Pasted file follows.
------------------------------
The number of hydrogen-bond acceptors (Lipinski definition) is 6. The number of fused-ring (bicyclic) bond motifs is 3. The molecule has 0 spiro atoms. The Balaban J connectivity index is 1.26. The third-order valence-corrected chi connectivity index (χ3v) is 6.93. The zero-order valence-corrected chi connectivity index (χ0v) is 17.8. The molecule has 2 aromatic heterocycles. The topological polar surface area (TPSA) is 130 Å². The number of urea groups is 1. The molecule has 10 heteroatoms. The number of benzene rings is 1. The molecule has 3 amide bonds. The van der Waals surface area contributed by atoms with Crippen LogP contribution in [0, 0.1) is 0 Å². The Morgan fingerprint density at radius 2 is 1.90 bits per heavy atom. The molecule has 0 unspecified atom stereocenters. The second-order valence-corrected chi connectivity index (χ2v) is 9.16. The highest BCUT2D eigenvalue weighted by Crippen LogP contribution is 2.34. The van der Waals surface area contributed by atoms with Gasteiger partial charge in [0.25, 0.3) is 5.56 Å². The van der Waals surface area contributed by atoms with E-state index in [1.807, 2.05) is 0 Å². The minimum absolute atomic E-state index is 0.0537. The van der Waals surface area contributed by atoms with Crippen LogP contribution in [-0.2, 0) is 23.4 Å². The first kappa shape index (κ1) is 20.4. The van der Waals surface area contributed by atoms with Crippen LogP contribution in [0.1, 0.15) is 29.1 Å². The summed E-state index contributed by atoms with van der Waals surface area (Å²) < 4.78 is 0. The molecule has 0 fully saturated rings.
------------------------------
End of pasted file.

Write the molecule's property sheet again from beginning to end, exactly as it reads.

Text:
The number of hydrogen-bond acceptors (Lipinski definition) is 6. The number of fused-ring (bicyclic) bond motifs is 3. The molecule has 0 spiro atoms. The Balaban J connectivity index is 1.26. The third-order valence-corrected chi connectivity index (χ3v) is 6.93. The zero-order valence-corrected chi connectivity index (χ0v) is 17.8. The molecule has 2 aromatic heterocycles. The topological polar surface area (TPSA) is 130 Å². The number of urea groups is 1. The molecule has 10 heteroatoms. The number of benzene rings is 1. The molecule has 3 amide bonds. The van der Waals surface area contributed by atoms with Crippen LogP contribution in [0, 0.1) is 0 Å². The Morgan fingerprint density at radius 2 is 1.90 bits per heavy atom. The molecule has 0 unspecified atom stereocenters. The second-order valence-corrected chi connectivity index (χ2v) is 9.16. The highest BCUT2D eigenvalue weighted by Crippen LogP contribution is 2.34. The van der Waals surface area contributed by atoms with Gasteiger partial charge in [0.25, 0.3) is 5.56 Å². The van der Waals surface area contributed by atoms with E-state index in [1.807, 2.05) is 0 Å². The minimum absolute atomic E-state index is 0.0537. The van der Waals surface area contributed by atoms with Crippen LogP contribution in [-0.2, 0) is 23.4 Å². The first kappa shape index (κ1) is 20.4. The van der Waals surface area contributed by atoms with Crippen LogP contribution in [0.1, 0.15) is 29.1 Å². The summed E-state index contributed by atoms with van der Waals surface area (Å²) < 4.78 is 0. The molecule has 0 fully saturated rings.